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Compare The Market | Managed SIEM Services (Security Information and Event Management)

Our shortlist comparison tool compares the latest SIEM managed services with SASE/SSE Cybersecurity options.

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It takes just few minutes to find Managed SIEM services that fit your specific needs across Medium to Large National and Multinational businesses.

Summary

What features does Managed SIEM services include?

What is SIEM?

SIEM solutions come in many different shapes and sizes, but they are all meant to provide platform which is configured to receive events from any event source. Examples of event sources could include physical access control solutions (key fobs, biometric solutions, etc…), the logging apparatus built-in to operating systems of workstations and servers, network infrastructure devices like switches, routers, and firewalls, IoT (Internet-of-Things) devices and sensors such as smoke alarms, cameras, and motion detectors, or collaboration platforms like Teams or Zoom. The SIEM solution also provides the ability to filter or search, categorize, prioritize, or track events, and notify stakeholders with alerts or even trigger mitigation actions (like disabling accounts) when configured to do so.

Managed SIEM services are also available in a variety of delivery methods, each providing various degrees of included management and setup services to fill gaps where the client organization does not want to, or does not have the means to, handle such a deployment in-house. For instance, there are services that offer the design and basic, out-of-the-box configuration and integration, while the customer is meant to provide any custom configurations or rules and any integrations not already available. In other cases, providers will offer to manage and monitor a customer’s existing SIEM, leaving the deployment, configuration and integration to the client organization. Finally, other offerings will include a more completion solution from design and implementation to integration, configuration, monitoring, and response.

The choice of what should be managed by the client and what should be managed by the provider will always be up to the client and therefore is the client’s responsibility to understand what aspects of the SIEM solution should be handled by a third-party provider and what should be handled internally. A Security Integration and Events Management (SIEM) solution is an essential component of the modern security stack. A SIEM’s job is invaluable; taking events and information from all of the other systems and security solutions in place and making them available in one location with unique capabilities centered around supporting human decision making. It is essentially the central hub for the security information. SIEM’s are undeniably vital but, on the other hand, can be complicated with complex deployment procedures, each dependent on many variables. Also, SIEMs generally need regular upkeep as well as constant analysis and adjustment when security events are received. The industry has also seen that, broadly, qualified cybersecurity analysts and experts are difficult to find in the current job market. All of these factors are potential roadblocks for organizations looking to implement a SIEM solution.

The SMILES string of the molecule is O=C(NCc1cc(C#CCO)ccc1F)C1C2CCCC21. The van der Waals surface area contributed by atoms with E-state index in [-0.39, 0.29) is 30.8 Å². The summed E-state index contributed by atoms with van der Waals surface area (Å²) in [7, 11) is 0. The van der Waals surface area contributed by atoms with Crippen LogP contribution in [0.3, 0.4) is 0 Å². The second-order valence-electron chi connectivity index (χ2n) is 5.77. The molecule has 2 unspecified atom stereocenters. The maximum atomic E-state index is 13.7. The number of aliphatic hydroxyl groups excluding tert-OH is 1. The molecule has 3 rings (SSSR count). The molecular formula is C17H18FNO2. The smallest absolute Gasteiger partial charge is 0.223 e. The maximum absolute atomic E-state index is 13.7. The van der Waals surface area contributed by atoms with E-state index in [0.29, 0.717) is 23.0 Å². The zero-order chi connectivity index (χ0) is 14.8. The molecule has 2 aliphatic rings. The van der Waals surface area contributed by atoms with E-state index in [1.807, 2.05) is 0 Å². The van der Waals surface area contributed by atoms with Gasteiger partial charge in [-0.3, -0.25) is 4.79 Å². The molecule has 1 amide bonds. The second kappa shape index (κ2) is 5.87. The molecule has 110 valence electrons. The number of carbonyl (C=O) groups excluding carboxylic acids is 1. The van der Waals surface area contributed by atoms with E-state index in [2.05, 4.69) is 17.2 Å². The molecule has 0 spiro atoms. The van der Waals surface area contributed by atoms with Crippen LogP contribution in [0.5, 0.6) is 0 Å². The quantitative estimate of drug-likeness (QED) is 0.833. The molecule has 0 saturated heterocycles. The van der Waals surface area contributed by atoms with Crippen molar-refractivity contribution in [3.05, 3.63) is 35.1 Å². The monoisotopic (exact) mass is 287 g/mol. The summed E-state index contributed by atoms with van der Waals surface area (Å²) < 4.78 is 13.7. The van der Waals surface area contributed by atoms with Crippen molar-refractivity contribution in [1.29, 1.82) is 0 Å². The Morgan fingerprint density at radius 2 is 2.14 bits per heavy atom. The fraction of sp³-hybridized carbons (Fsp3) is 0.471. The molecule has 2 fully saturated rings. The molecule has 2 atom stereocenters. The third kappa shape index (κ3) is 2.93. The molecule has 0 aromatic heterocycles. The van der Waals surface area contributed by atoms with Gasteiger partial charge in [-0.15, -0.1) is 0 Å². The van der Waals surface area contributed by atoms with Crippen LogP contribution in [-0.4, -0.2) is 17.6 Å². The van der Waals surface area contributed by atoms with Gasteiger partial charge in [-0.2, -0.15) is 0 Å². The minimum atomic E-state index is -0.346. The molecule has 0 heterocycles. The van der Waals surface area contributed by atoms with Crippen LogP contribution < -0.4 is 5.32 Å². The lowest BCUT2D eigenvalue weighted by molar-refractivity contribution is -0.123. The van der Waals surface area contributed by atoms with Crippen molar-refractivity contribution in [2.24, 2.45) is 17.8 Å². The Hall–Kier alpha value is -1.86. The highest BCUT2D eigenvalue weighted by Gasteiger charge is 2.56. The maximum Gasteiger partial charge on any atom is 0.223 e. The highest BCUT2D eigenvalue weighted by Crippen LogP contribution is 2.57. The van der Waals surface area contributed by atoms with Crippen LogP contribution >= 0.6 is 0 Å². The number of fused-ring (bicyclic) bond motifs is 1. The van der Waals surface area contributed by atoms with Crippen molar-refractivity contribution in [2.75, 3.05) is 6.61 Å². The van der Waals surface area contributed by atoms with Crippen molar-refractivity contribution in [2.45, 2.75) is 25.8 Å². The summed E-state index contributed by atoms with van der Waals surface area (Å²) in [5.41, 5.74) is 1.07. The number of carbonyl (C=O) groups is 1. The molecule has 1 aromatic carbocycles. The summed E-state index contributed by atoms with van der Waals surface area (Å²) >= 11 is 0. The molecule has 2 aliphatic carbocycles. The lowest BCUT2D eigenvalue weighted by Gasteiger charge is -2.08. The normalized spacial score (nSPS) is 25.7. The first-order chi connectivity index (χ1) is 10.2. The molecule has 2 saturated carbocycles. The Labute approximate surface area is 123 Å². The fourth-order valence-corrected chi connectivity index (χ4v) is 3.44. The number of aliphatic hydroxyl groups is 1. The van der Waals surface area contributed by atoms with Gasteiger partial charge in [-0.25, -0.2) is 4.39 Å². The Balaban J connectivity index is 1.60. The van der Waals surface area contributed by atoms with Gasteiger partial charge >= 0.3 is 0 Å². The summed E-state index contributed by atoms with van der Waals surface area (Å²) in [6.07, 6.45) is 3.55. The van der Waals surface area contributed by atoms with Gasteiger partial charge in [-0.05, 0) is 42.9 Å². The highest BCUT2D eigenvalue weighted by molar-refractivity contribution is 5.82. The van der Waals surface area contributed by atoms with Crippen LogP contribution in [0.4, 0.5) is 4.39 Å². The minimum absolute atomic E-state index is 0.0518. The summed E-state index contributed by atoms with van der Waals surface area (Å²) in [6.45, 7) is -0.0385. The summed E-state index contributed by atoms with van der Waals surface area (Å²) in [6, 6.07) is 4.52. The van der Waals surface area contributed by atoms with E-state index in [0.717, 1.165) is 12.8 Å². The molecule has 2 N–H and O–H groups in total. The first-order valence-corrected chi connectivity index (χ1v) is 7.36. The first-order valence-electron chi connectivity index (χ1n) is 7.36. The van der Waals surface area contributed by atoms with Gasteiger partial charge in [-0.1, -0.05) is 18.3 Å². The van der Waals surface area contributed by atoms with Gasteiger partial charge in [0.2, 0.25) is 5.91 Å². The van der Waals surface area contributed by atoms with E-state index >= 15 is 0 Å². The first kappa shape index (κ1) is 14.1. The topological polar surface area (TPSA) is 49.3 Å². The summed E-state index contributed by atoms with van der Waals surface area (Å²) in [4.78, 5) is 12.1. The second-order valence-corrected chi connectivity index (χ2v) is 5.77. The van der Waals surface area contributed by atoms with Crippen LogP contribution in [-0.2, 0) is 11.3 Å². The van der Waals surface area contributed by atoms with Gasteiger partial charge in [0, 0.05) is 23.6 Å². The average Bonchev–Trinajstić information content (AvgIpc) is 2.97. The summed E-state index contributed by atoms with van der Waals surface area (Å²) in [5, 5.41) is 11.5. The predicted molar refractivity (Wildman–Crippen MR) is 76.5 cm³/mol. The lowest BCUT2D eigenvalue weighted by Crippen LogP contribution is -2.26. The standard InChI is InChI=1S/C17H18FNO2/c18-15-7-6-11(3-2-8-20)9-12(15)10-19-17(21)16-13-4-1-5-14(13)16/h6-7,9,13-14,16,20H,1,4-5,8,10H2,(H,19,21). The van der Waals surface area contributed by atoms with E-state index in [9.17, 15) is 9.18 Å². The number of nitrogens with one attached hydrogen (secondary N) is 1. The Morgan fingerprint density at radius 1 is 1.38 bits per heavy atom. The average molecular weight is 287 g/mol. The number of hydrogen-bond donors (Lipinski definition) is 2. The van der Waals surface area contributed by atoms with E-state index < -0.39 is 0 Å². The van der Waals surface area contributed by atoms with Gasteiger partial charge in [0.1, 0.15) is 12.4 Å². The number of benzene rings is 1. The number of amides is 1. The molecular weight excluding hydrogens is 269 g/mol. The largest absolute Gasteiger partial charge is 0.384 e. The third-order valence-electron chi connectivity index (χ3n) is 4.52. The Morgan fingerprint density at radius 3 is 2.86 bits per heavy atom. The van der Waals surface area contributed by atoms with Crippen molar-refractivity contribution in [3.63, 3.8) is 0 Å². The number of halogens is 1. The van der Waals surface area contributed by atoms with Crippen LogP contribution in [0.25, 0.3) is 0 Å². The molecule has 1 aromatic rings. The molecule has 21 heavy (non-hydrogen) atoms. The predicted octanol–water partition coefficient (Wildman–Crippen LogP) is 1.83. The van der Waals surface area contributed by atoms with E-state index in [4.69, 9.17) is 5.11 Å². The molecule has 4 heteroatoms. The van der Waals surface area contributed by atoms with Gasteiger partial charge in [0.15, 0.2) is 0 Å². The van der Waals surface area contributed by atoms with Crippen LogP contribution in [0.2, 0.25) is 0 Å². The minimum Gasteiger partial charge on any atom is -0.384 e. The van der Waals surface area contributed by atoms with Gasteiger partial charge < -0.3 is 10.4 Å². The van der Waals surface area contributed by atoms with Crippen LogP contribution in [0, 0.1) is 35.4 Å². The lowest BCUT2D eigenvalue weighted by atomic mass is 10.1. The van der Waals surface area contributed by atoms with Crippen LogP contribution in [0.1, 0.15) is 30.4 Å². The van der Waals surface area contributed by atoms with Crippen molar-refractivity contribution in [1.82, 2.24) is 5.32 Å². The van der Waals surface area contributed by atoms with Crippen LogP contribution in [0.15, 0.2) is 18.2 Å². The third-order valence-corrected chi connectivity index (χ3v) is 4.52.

With the required planning, integration(s) with other 3rd party security solutions and event sources, initial deployment and configuration, and continuous fine-tuning, it is no surprise that organizations are heavily leaning toward managed SIEM solutions to help solve their need to turn events into actionable intelligence.

Managed SIEM providers offer the SIEM solution that an organization desires along with all the ancillary services required to design, implement and maintain the solution, as well as the skilled personnel required to analyze, investigate and remediate threats and incidents. A managed SIEM provider will take an inventory of all the security solutions and event sources across the enterprise estate, determine which integrations are required, design the solution using existing or custom integrations, implement and configure the solution, assign analysts or a team of analysts to monitor the solution and, finally, provide any updates, configuration changes or new integrations that may become necessary. This approach is much simpler for an organization to implement as the heavy-lifting will be managed by a third party. In many cases, this approach may even end up being less costly when considering the cost of hiring, training and retaining skilled analysts required to fully benefit from a SIEM deployment.